8. Add the sugar
  9. Lower the heat and add the chickpeas and lemon juice
  10. Turn up the heat and allow the whole mixture to reduce – about 15 minutes.
  11. Add fresh coriander and serve!

Sneaky addition! – I add a tablespoon of yoghurt sometimes if I still feel the sauce is sour or metallic tasting from the tinned tomatoes. This neutralises this sharp flavour and actually disappears into the sauce.

Irene’s Pourgouri with Greek Salad (Bulgur wheat in a rich tomato sauce)

 

This is a fantastic greek cypriot recipe I was given by my beautiful friend Irene. Her wonderful family invited me to stay with them in Paphos in Summer 2015 and her mum, Aunty Athena made this dish for us one night as a light dinner. Since then I was craving it and asked her for the recipe, and its amazing how something so delicious can be so quick and easy to cook! Irene usually serves this with a cypriot hard cheese called anari but its very difficult to find in the UK, so I cheated and used parmigiano reggiano instead. My flatmate, Emma has gone vegan for lent and I’m trying to think of things we can eat together without having to commit to veganism myself… So a great feature of this dish is that you could actually skip the cheese completely and make it vegan, and the same goes for the salad part by skipping the feta. Irene’s original recipe doesn’t have spinach but I fancied something green so threw it in at the last minute.

The Pourgouri

Ingredients:

  • 1 large white onion chopped finely
  • 1 tsp crushed garlic
  • 2 tbsp olive oil
  • 300 g passata (sieved tomatoes)
  • 225 g (1 cup) Bulgur Wheat
  • 1 vegetable stock pot made up in 500 ml (2 cups) of water
  • 1/2 tsp salt
  • 1/2 tsp ground black pepper
  • 1 tsp dried oregano
  • 1/2 tsp ground cinnamon
  • 3 cubes frozen spinach (optional)

Method:

  1. Heat the oil in a large saucepan
  2. Add the onion and sauté until golden
  3. Add the garlic and cook for 1 minute
  4. Add the bulgur wheat and stir for another minute
  5.  Add the passata, salt and pepper and about half of vegetable stock. (Side note – if you are using tinned tomatoes and sieving them yourself or prefer a less sour tomato taste just add 1/2 tsp of sugar)
  6. Add the spinach if you’re adding it.
  7. Let it reduce for a while and add the rest of the stock.
  8. Set on medium to low heat and stir occasionally until the water is absorbed and the bulgur is cooked – about 15 minutes.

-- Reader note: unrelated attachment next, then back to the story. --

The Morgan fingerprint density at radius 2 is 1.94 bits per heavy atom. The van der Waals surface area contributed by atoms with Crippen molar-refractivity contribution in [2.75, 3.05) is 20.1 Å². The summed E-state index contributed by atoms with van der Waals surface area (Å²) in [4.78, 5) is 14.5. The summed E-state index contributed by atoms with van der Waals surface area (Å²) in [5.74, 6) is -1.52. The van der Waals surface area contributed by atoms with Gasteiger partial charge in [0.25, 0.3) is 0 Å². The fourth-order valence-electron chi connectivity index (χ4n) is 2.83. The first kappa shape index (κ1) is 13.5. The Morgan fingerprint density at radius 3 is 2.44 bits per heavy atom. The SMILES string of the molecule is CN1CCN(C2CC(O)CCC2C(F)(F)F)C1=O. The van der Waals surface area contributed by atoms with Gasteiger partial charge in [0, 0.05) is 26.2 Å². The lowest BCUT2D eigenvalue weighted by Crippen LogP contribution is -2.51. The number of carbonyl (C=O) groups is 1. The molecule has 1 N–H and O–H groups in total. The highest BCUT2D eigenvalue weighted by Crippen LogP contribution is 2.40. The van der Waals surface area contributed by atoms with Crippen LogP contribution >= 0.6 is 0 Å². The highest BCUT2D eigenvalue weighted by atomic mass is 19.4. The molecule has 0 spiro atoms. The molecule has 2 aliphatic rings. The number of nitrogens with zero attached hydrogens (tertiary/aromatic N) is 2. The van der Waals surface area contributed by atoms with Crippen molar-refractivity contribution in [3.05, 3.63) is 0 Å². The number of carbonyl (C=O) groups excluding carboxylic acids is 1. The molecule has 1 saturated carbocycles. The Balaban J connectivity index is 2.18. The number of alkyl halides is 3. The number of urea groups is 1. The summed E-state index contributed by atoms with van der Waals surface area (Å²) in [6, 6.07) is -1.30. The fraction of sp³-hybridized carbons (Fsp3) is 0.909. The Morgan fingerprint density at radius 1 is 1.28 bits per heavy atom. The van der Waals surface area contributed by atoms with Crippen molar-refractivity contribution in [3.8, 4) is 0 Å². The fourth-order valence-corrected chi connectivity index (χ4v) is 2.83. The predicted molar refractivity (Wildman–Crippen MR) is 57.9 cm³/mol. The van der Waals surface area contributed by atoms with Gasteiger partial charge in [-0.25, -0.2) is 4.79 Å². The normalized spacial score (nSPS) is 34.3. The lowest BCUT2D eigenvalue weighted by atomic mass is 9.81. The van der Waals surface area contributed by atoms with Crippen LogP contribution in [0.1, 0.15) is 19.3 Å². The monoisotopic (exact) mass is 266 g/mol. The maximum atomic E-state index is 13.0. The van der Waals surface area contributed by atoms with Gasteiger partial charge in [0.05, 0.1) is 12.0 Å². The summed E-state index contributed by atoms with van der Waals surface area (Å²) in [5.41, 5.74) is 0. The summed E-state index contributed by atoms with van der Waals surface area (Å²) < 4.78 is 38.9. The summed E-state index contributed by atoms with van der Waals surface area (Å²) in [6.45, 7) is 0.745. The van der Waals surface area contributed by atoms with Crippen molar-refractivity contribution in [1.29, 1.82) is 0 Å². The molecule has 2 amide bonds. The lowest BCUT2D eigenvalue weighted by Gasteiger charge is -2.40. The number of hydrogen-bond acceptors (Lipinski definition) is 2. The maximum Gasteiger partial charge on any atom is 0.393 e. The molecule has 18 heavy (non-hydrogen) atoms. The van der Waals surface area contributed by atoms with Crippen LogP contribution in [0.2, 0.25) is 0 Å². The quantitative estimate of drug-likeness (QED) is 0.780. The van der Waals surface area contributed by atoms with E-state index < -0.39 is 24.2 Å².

9. Once all the water is absorbed taste a little of the bulgur, if it still has some crunch, you may need to add a little more hot water (about 1/2 cup) and cook for a further 5 minutes.

Sneaky addition! – I added a sprinkle of cayenne pepper at the last minute to give it some kick

Simple Greek Salad

Ingredients:

  • 1 large red onion
  • 2 tbsp olive oil
  • 1/4 tsp salt
  • 1/4 tsp sugar
  • 1/2 tsp oregano
  • 1/2 a cucumber
  • 2 tomatoes
  • 1 cup of olives (I use mixed green and black)
  • 200 g of feta
  • freshly ground black pepper to taste

Method:

  1. Chop the onion into medium size cubes
  2. Steep the onions in the olive oil, salt, sugar and oregano while you prepare the rest of the ingredients – I do this step to reduce the sharpness of the onions
  3. Chop the cucumber into small cubes and add to the onion mix
  4. Repeat this with the tomatoes (you can remove the seeds if you like but it’s also fine to leave them in)
  5. Chop the feta into small cubes and add to the mix
  6. Add the olives
  7. Add black pepper and toss gently – be careful not to break up the feta too much

Spoon the pourgouri onto a plate, top with hard cheese and serve with the salad on the side. Enjoy!

 

Creamy Mushroom Tagliatelle/Linguine (with Quorn Fillets)

 

This pasta and sauce has always been a big favourite with my family, it is super easy, and very rich! I’ve recently been experimenting with it and found that this is so versatile, if you don’t like onions swap them out for any vegetable you like, same goes for the spinach and even the mushrooms. You can even switch-up the pasta, I prefer to use tagliatelle or linguine (this is what’s in the photo) but spaghetti or bucatini would probably work too. I usually make this without Quorn and serve it with garlic bread, but recently I’ve been trying to increase the amount of protein I eat so the Quorn fillets were a nice addition. If you try it out please post on here or on Facebook and let me know how it turns out!

Serves 4

The Pasta and Sauce

Ingredients:

  • 2 tbsp Olive oil
  • 2 cloves crushed garlic
  • 1 red onion, thinly sliced
  • 10 large mushrooms, sliced thick (I like baby portabella but chestnut work well too)
  • 1/2 bag of ready-to-eat baby leaf spinach
  • 50g butter
  • 600 ml double cream
  • 150 g grated Parmesan
  • Handful of fresh Thyme (dried will work fine, but you might need to add quite a lot to get the flavour to come through)
  • 1 tsp garlic salt
  • 10 “knots” of tagliatelle (comes dry in a bag in the pasta isle) or 500 g linguine

Method:

  1. In a frying pan, heat the olive oil
  2. Add the the onions and allow them cook until slightly golden
  3. Add the garlic and toss the onions
  4. Add the mushrooms and allow them to cook until soft and brown, take off the heat
  5. In a saucepan melt the butter on low heat